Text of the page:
Thank you for that very interesting explenation ! What I'm most curious is how can you tell from a picture that there is very little run-out ? You are right of course it is well quatered and straight. Does your observation have anything to do with light reflection ?Alan Carruth wrote: ↑Mon Jan 07, 2019 7:11 pmI would not bother to fill that little mark. From what I can see, it looks like a shot mark. A lot of the walnut we get in the US comes from Pennsylvania, where they have in the past, and maybe still, hunt deer with shotguns. A friend on mine told me that he used to load one barrel with a slug for deer, and the other with shot for geese. When the shot goes into a tree in makes a track through the sapwood to where the lead stops. The lead itself dissolves rather quickly in the acid sap, but you're left with the track of the shot, and some discoloration of the wood. When there's a lot of shot damage the wood can have a 'characteristic' figure, something between quilt and an irregular curl. It will also tend to be denser and harder than normal. I suspect that both are due to the lead. BTW, I only ever actually ran into one piece of metallic lead in walnut. I had just sharpened my power joiner, and run the first piece through. When I turned it over, there was the shiny metal. After a short exasperated discourse I shut the machine down. The cutters were fine.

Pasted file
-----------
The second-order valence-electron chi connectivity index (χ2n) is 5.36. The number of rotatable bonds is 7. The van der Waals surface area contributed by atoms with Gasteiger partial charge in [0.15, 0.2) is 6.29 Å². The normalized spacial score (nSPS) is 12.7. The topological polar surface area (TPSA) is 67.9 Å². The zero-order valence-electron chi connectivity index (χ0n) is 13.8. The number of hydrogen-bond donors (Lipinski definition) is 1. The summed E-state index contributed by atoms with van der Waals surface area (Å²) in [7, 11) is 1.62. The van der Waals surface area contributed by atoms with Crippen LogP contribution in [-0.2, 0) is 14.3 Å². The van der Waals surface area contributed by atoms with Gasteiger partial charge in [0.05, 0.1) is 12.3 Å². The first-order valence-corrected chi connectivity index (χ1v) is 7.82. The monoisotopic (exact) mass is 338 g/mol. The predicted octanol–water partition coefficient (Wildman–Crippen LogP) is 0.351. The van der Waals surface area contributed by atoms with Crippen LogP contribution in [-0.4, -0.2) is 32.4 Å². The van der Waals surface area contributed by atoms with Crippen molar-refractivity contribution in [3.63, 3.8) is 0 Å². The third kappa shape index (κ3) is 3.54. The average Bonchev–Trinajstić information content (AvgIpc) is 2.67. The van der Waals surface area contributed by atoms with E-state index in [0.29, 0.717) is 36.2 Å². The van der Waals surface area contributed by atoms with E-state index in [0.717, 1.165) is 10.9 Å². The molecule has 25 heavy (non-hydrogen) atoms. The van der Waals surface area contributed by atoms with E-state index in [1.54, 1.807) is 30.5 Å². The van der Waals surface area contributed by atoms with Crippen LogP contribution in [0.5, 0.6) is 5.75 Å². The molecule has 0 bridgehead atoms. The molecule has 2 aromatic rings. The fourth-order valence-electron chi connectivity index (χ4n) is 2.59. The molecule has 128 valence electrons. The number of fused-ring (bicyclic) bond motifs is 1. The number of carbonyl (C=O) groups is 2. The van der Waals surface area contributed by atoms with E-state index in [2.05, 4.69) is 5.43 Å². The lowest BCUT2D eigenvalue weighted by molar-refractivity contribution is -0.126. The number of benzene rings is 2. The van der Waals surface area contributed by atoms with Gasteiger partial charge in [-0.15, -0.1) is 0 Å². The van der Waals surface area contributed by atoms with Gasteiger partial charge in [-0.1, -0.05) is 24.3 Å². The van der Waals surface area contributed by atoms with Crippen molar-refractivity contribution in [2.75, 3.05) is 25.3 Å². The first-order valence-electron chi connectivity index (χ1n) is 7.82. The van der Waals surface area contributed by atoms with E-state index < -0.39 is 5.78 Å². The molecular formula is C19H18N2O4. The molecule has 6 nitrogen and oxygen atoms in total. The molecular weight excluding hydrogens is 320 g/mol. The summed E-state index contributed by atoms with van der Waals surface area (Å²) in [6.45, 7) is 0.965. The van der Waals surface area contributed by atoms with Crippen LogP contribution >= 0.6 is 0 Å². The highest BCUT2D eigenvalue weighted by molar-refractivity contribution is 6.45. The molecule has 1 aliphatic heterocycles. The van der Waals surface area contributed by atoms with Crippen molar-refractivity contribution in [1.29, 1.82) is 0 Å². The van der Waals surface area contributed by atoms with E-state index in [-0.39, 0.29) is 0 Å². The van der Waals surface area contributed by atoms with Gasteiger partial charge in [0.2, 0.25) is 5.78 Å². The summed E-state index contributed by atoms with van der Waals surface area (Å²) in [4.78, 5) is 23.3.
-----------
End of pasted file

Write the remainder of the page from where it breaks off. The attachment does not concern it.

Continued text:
It would be very tricky to patch that mark in with a piece of wood to match. The grain is pretty straight, and there does not seem to be much run out, so that makes it easier, but it's still not trivial. Wood is a natural material, and things like that are just part of the history of the tree.
Yeah I thought something. I think your recommendation as well as Alan's is correct. I will post progress as I move along.simonm wrote: ↑Sun Jan 06, 2019 8:55 pmThat will look great. Just regard the pin hole as a "feature". I assume it is more visible on the side you are not showing?
Edit ... oops something went wrong with my original post - I have fixed it. My point was just leave the pin hole alone. Wood is a natural material, some "features" are to be expected.
The wood used to make the walnut body on the previous page was flat sawn wood, basically my practice pieces for learning how to resaw. I do like the look of quartered wood better, but the flat sawn wood gave me little trouble for sides. The wood did tend to cup a little but not enough to bother the function of the sides.lucho wrote: ↑Mon Jan 07, 2019 9:03 pmHow troublesome is walnut back/sides when non-quartered?
I've read that walnut is pretty easy to work with and it's relatively stable in terms of tang/radial movement. But all the nice figured pieces I see are on flat or off-quarter pieces, while most of the quartered pieces are pretty bland looking. In the age-old builder dilemma of stability vs looks, where do you walnut weathered luthier veterans fall?